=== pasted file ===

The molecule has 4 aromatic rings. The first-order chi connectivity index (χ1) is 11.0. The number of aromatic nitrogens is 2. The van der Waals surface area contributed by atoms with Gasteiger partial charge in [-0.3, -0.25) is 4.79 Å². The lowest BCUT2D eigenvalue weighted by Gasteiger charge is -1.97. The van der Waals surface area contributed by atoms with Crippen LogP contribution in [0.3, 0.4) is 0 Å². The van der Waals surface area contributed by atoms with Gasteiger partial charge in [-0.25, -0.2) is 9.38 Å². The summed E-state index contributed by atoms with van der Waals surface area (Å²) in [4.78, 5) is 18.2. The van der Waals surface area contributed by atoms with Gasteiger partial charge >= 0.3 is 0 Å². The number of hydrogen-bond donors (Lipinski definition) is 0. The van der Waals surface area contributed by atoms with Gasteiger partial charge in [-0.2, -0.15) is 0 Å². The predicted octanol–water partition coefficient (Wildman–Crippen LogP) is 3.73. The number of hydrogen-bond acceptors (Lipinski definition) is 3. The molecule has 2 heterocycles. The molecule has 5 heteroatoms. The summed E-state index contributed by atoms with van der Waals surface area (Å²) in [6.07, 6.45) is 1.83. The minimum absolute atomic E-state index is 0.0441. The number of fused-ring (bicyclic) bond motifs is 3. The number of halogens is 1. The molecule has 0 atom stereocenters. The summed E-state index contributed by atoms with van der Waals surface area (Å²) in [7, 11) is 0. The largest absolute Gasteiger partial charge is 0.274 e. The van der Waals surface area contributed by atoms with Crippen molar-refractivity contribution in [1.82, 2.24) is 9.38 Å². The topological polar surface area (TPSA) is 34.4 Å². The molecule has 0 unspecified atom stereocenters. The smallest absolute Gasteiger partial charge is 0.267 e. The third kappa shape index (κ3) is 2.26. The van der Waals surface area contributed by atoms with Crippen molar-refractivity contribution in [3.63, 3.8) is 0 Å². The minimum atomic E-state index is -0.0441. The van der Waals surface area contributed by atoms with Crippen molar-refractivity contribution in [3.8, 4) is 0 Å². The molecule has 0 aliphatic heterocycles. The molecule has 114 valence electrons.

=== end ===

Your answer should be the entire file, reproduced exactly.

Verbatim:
The molecule has 4 aromatic rings. The first-order chi connectivity index (χ1) is 11.0. The number of aromatic nitrogens is 2. The van der Waals surface area contributed by atoms with Gasteiger partial charge in [-0.3, -0.25) is 4.79 Å². The lowest BCUT2D eigenvalue weighted by Gasteiger charge is -1.97. The van der Waals surface area contributed by atoms with Crippen LogP contribution in [0.3, 0.4) is 0 Å². The van der Waals surface area contributed by atoms with Gasteiger partial charge in [-0.25, -0.2) is 9.38 Å². The summed E-state index contributed by atoms with van der Waals surface area (Å²) in [4.78, 5) is 18.2. The van der Waals surface area contributed by atoms with Gasteiger partial charge >= 0.3 is 0 Å². The number of hydrogen-bond donors (Lipinski definition) is 0. The van der Waals surface area contributed by atoms with Gasteiger partial charge in [-0.2, -0.15) is 0 Å². The predicted octanol–water partition coefficient (Wildman–Crippen LogP) is 3.73. The number of hydrogen-bond acceptors (Lipinski definition) is 3. The molecule has 2 heterocycles. The molecule has 5 heteroatoms. The summed E-state index contributed by atoms with van der Waals surface area (Å²) in [6.07, 6.45) is 1.83. The minimum absolute atomic E-state index is 0.0441. The number of fused-ring (bicyclic) bond motifs is 3. The number of halogens is 1. The molecule has 0 atom stereocenters. The summed E-state index contributed by atoms with van der Waals surface area (Å²) in [7, 11) is 0. The largest absolute Gasteiger partial charge is 0.274 e. The van der Waals surface area contributed by atoms with Crippen molar-refractivity contribution in [1.82, 2.24) is 9.38 Å². The topological polar surface area (TPSA) is 34.4 Å². The molecule has 0 unspecified atom stereocenters. The smallest absolute Gasteiger partial charge is 0.267 e. The third kappa shape index (κ3) is 2.26. The van der Waals surface area contributed by atoms with Crippen molar-refractivity contribution in [3.63, 3.8) is 0 Å². The minimum atomic E-state index is -0.0441. The van der Waals surface area contributed by atoms with Crippen molar-refractivity contribution in [3.8, 4) is 0 Å². The molecule has 0 aliphatic heterocycles. The molecule has 114 valence electrons.